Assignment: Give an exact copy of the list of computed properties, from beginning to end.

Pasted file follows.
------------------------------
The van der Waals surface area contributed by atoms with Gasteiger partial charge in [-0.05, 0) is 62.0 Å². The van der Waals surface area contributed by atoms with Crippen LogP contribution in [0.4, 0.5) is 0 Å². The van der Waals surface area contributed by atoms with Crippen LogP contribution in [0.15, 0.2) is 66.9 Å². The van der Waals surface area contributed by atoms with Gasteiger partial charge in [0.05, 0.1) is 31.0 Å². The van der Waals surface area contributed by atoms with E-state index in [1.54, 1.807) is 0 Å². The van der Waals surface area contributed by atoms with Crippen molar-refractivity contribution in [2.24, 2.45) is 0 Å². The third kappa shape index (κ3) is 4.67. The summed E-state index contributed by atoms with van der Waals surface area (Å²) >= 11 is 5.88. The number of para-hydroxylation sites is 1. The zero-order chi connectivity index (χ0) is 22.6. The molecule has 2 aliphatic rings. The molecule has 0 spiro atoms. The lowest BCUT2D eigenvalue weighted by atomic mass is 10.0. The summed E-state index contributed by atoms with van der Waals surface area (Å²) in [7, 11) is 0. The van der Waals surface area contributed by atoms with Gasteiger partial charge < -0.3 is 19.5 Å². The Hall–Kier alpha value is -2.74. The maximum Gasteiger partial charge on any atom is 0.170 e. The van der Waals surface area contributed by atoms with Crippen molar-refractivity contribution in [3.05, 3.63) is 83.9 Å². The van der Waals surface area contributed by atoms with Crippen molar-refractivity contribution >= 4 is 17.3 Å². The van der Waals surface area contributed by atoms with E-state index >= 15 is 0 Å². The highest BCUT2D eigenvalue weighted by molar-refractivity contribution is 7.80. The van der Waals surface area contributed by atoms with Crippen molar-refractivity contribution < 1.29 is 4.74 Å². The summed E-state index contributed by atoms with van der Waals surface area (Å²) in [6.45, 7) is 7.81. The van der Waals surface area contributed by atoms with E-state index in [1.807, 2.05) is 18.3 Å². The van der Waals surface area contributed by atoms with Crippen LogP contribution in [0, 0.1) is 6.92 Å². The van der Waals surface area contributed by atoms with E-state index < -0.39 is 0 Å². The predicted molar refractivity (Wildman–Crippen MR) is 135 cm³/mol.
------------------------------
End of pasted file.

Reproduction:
The van der Waals surface area contributed by atoms with Gasteiger partial charge in [-0.05, 0) is 62.0 Å². The van der Waals surface area contributed by atoms with Crippen LogP contribution in [0.4, 0.5) is 0 Å². The van der Waals surface area contributed by atoms with Crippen LogP contribution in [0.15, 0.2) is 66.9 Å². The van der Waals surface area contributed by atoms with Gasteiger partial charge in [0.05, 0.1) is 31.0 Å². The van der Waals surface area contributed by atoms with E-state index in [1.54, 1.807) is 0 Å². The van der Waals surface area contributed by atoms with Crippen molar-refractivity contribution in [2.24, 2.45) is 0 Å². The third kappa shape index (κ3) is 4.67. The summed E-state index contributed by atoms with van der Waals surface area (Å²) >= 11 is 5.88. The number of para-hydroxylation sites is 1. The zero-order chi connectivity index (χ0) is 22.6. The molecule has 2 aliphatic rings. The molecule has 0 spiro atoms. The lowest BCUT2D eigenvalue weighted by atomic mass is 10.0. The summed E-state index contributed by atoms with van der Waals surface area (Å²) in [7, 11) is 0. The van der Waals surface area contributed by atoms with Gasteiger partial charge < -0.3 is 19.5 Å². The Hall–Kier alpha value is -2.74. The maximum Gasteiger partial charge on any atom is 0.170 e. The van der Waals surface area contributed by atoms with Crippen molar-refractivity contribution in [3.05, 3.63) is 83.9 Å². The van der Waals surface area contributed by atoms with Crippen molar-refractivity contribution >= 4 is 17.3 Å². The van der Waals surface area contributed by atoms with E-state index >= 15 is 0 Å². The highest BCUT2D eigenvalue weighted by molar-refractivity contribution is 7.80. The van der Waals surface area contributed by atoms with Crippen molar-refractivity contribution < 1.29 is 4.74 Å². The summed E-state index contributed by atoms with van der Waals surface area (Å²) in [6.45, 7) is 7.81. The van der Waals surface area contributed by atoms with E-state index in [1.807, 2.05) is 18.3 Å². The van der Waals surface area contributed by atoms with Crippen LogP contribution in [0, 0.1) is 6.92 Å². The van der Waals surface area contributed by atoms with E-state index < -0.39 is 0 Å². The predicted molar refractivity (Wildman–Crippen MR) is 135 cm³/mol.